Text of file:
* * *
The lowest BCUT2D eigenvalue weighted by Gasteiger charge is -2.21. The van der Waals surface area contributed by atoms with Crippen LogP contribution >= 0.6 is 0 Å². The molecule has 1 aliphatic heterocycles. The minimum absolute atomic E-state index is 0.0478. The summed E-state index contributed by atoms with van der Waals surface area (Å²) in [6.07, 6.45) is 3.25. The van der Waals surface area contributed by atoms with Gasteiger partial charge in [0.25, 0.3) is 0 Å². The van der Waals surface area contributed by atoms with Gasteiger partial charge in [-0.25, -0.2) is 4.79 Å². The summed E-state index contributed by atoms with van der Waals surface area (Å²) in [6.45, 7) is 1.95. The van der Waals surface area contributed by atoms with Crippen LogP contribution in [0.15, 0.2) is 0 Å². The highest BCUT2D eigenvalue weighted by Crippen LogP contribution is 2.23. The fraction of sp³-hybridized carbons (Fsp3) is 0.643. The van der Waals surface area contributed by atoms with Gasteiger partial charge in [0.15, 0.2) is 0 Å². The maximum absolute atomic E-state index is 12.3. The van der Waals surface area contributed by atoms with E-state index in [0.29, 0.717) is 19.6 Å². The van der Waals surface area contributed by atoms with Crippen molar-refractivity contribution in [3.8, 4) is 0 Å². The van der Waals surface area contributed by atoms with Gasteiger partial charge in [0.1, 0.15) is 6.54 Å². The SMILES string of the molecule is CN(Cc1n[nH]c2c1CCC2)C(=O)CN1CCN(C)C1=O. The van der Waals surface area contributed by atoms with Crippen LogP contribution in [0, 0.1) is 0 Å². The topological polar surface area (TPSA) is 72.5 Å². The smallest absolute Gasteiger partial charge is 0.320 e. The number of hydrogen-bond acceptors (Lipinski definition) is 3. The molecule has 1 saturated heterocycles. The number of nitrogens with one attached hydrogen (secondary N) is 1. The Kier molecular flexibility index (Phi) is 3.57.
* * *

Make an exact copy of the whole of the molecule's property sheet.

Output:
The lowest BCUT2D eigenvalue weighted by Gasteiger charge is -2.21. The van der Waals surface area contributed by atoms with Crippen LogP contribution >= 0.6 is 0 Å². The molecule has 1 aliphatic heterocycles. The minimum absolute atomic E-state index is 0.0478. The summed E-state index contributed by atoms with van der Waals surface area (Å²) in [6.07, 6.45) is 3.25. The van der Waals surface area contributed by atoms with Gasteiger partial charge in [0.25, 0.3) is 0 Å². The van der Waals surface area contributed by atoms with Gasteiger partial charge in [-0.25, -0.2) is 4.79 Å². The summed E-state index contributed by atoms with van der Waals surface area (Å²) in [6.45, 7) is 1.95. The van der Waals surface area contributed by atoms with Crippen LogP contribution in [0.15, 0.2) is 0 Å². The highest BCUT2D eigenvalue weighted by Crippen LogP contribution is 2.23. The fraction of sp³-hybridized carbons (Fsp3) is 0.643. The van der Waals surface area contributed by atoms with Gasteiger partial charge in [0.15, 0.2) is 0 Å². The maximum absolute atomic E-state index is 12.3. The van der Waals surface area contributed by atoms with E-state index in [0.29, 0.717) is 19.6 Å². The van der Waals surface area contributed by atoms with Crippen molar-refractivity contribution in [3.8, 4) is 0 Å². The van der Waals surface area contributed by atoms with Gasteiger partial charge in [0.1, 0.15) is 6.54 Å². The SMILES string of the molecule is CN(Cc1n[nH]c2c1CCC2)C(=O)CN1CCN(C)C1=O. The van der Waals surface area contributed by atoms with Crippen LogP contribution in [0, 0.1) is 0 Å². The topological polar surface area (TPSA) is 72.5 Å². The smallest absolute Gasteiger partial charge is 0.320 e. The number of hydrogen-bond acceptors (Lipinski definition) is 3. The molecule has 1 saturated heterocycles. The number of nitrogens with one attached hydrogen (secondary N) is 1. The Kier molecular flexibility index (Phi) is 3.57.